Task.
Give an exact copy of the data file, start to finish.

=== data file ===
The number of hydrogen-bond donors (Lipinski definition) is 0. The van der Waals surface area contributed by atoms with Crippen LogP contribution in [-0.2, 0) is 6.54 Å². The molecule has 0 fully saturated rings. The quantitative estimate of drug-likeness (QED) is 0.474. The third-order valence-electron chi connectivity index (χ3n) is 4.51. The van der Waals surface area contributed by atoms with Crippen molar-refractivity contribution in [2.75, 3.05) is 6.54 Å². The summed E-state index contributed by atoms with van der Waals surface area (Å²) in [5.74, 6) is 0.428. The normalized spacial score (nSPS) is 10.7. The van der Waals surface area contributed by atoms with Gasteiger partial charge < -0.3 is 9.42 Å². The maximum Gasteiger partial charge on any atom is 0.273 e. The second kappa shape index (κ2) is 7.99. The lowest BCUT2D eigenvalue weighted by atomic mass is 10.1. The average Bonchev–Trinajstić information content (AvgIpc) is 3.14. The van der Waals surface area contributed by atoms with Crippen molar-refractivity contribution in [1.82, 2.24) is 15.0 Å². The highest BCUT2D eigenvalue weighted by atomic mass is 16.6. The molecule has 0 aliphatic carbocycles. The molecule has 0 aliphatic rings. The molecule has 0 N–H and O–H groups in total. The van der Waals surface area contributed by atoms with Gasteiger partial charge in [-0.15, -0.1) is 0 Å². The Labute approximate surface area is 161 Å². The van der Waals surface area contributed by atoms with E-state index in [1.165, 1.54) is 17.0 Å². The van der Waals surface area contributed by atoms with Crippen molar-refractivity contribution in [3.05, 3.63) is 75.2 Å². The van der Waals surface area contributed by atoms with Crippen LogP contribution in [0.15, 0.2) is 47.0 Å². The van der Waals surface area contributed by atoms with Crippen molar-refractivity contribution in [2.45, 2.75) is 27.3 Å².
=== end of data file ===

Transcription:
The number of hydrogen-bond donors (Lipinski definition) is 0. The van der Waals surface area contributed by atoms with Crippen LogP contribution in [-0.2, 0) is 6.54 Å². The molecule has 0 fully saturated rings. The quantitative estimate of drug-likeness (QED) is 0.474. The third-order valence-electron chi connectivity index (χ3n) is 4.51. The van der Waals surface area contributed by atoms with Crippen molar-refractivity contribution in [2.75, 3.05) is 6.54 Å². The summed E-state index contributed by atoms with van der Waals surface area (Å²) in [5.74, 6) is 0.428. The normalized spacial score (nSPS) is 10.7. The van der Waals surface area contributed by atoms with Gasteiger partial charge < -0.3 is 9.42 Å². The maximum Gasteiger partial charge on any atom is 0.273 e. The second kappa shape index (κ2) is 7.99. The lowest BCUT2D eigenvalue weighted by atomic mass is 10.1. The average Bonchev–Trinajstić information content (AvgIpc) is 3.14. The van der Waals surface area contributed by atoms with Crippen molar-refractivity contribution in [1.82, 2.24) is 15.0 Å². The highest BCUT2D eigenvalue weighted by atomic mass is 16.6. The molecule has 0 aliphatic carbocycles. The molecule has 0 aliphatic rings. The molecule has 0 N–H and O–H groups in total. The van der Waals surface area contributed by atoms with Gasteiger partial charge in [-0.15, -0.1) is 0 Å². The Labute approximate surface area is 161 Å². The van der Waals surface area contributed by atoms with E-state index in [1.165, 1.54) is 17.0 Å². The van der Waals surface area contributed by atoms with Crippen molar-refractivity contribution in [3.05, 3.63) is 75.2 Å². The van der Waals surface area contributed by atoms with Crippen LogP contribution in [0.15, 0.2) is 47.0 Å². The van der Waals surface area contributed by atoms with Crippen molar-refractivity contribution in [2.45, 2.75) is 27.3 Å².